Becoming a parent can be an intimidating role to take on. If you haven’t thought about it already, it’s important to take some time to educate yourself on the basics of parenting. Even if your match doesn’t become a placement, understanding the fundamentals of infant care is crucial during your transition to parenthood.
Loving Your Child:
It is important to take time to bond with your newborn. Keep your newborn close to you and exercise skin to skin as much as possible. The skin to skin method will allow your newborn to become familiar with your scent, warmth, heartbeat, and voice. Baby wraps can be a great tool to use when exercising the skin to skin method with your baby. Another way to create this bond is to practice good eye contact. Keeping eye contact with your newborn will help them recognize you. In addition to recognition, your newborn will start to associate love, care, and protection with you during good eye contact.
Contrary to popular belief, adoptive mothers can breastfeed. A woman can breastfeed without ever having been pregnant or given birth. This concept is defined as a woman’s ability to induce lactation also known as, “adoption breastfeeding.” However, before breastfeeding, it is important to speak with your doctor and your newborn’s birth mother. A birth mother might view adoptive breastfeeding as offensive. They need to be recognized as the child’s biological mother and in some cases, adoptive breastfeeding would go against that. However, some birth mothers are accepting of the act. Having this discussion will help you to figure out what’s best for you and your newborn. If breastfeeding is not an option, formula is a perfect alternative. Again, speaking with a doctor about what kind they recommend can be beneficial in the beginning stage of purchasing formula. However, do not become panicked if the first formula you try isn’t working. It is normal to switch formulas until coming across the perfect match with your newborn. Tip: Reach out to different formula providers. Often when you reach out, they will send you formula coupons.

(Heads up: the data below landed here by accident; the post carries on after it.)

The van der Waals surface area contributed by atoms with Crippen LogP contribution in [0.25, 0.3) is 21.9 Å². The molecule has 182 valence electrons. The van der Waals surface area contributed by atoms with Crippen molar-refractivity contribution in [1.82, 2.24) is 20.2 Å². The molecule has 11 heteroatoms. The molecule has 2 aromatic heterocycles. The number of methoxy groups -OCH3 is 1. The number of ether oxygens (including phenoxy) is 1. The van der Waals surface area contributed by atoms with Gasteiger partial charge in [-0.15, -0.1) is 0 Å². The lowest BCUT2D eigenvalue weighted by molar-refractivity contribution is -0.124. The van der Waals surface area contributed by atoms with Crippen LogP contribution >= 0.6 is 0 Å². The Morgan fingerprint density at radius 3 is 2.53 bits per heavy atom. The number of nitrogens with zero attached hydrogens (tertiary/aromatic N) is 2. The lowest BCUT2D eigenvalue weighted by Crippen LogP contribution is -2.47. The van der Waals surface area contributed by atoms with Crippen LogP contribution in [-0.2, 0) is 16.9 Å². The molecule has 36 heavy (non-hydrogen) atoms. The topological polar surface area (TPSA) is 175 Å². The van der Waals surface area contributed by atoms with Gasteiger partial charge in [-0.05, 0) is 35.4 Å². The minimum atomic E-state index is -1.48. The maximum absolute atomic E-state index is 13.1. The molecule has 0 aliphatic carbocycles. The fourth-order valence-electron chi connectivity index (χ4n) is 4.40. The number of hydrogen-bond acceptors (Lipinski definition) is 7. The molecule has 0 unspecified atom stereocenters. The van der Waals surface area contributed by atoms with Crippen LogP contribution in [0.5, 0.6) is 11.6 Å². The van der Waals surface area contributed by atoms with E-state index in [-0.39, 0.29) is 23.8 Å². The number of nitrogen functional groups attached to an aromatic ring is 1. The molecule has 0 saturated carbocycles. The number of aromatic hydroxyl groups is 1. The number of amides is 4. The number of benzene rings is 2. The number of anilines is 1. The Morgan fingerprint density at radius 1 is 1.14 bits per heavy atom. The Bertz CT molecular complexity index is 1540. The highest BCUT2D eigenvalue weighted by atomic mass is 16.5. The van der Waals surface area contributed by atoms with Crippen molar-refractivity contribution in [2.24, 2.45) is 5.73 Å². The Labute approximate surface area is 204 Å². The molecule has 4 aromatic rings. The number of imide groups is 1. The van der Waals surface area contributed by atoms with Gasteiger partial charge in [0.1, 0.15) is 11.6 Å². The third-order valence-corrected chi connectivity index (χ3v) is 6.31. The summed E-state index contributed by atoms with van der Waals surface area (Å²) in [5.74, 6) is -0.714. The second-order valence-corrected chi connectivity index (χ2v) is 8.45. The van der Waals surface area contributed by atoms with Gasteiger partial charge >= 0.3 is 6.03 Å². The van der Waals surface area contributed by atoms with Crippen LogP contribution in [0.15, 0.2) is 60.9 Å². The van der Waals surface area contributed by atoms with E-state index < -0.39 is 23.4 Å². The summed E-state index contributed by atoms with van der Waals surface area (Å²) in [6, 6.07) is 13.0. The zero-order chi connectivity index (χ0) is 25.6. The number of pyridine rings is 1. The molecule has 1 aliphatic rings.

Since 1992, it has been recommended that infants be placed on their backs for sleep to reduce the risk of sudden infant death syndrome (SIDS). SIDS is the sudden and unexplained death of an infant under 1 year of age. Even though there is no way of knowing which babies might die of SIDS, there are some things that you can do to ensure your baby’s safety. Babies need to be placed on their backs to sleep in a safety-approved crib. Your baby cannot sleep in bed with you or with anyone else. Your baby’s sleep area should be next to where parents sleep. Always place your baby on their back to sleep. Some mothers worry that the baby will roll over during the night. However, by the time your baby can roll over by themselves, the risk for SIDS is much lower. During the time of greatest risk, 2 to 4 months of age, most babies are not able to turn over from their backs to their stomachs. Do not use a pillow when putting your baby to sleep. Do not cover the baby’s head with blankets. A good alternative to blankets for babies is a sleep sack. Your baby should not be over bundled, and the temperature of the room should be comfortable. Do not be alarmed if your baby’s sleep schedule is sporadic. Your newborn will spend the majority of their time sleeping, and their other time eating, especially in the first few weeks.
Your baby should have at least 6 wet diapers every 24 hours. However, the number of bowel movements your baby has may vary. Many bowel movements could occur, but at least one should happen every day. The stool may appear pasty, runny, seedy, mushy, green, yellow, or brown. That is all considered normal. However, if your baby’s belly is bloated or if the stool appears bloody or different from the stool described previously, contact your doctor.
Keep the cord clean and dry until it falls, which usually occurs after 10-14 days. If your newborn has an accident and gets messy with stool or urine, the cord can be cleaned using a cotton ball/ cotton swab with alcohol to avoid infection.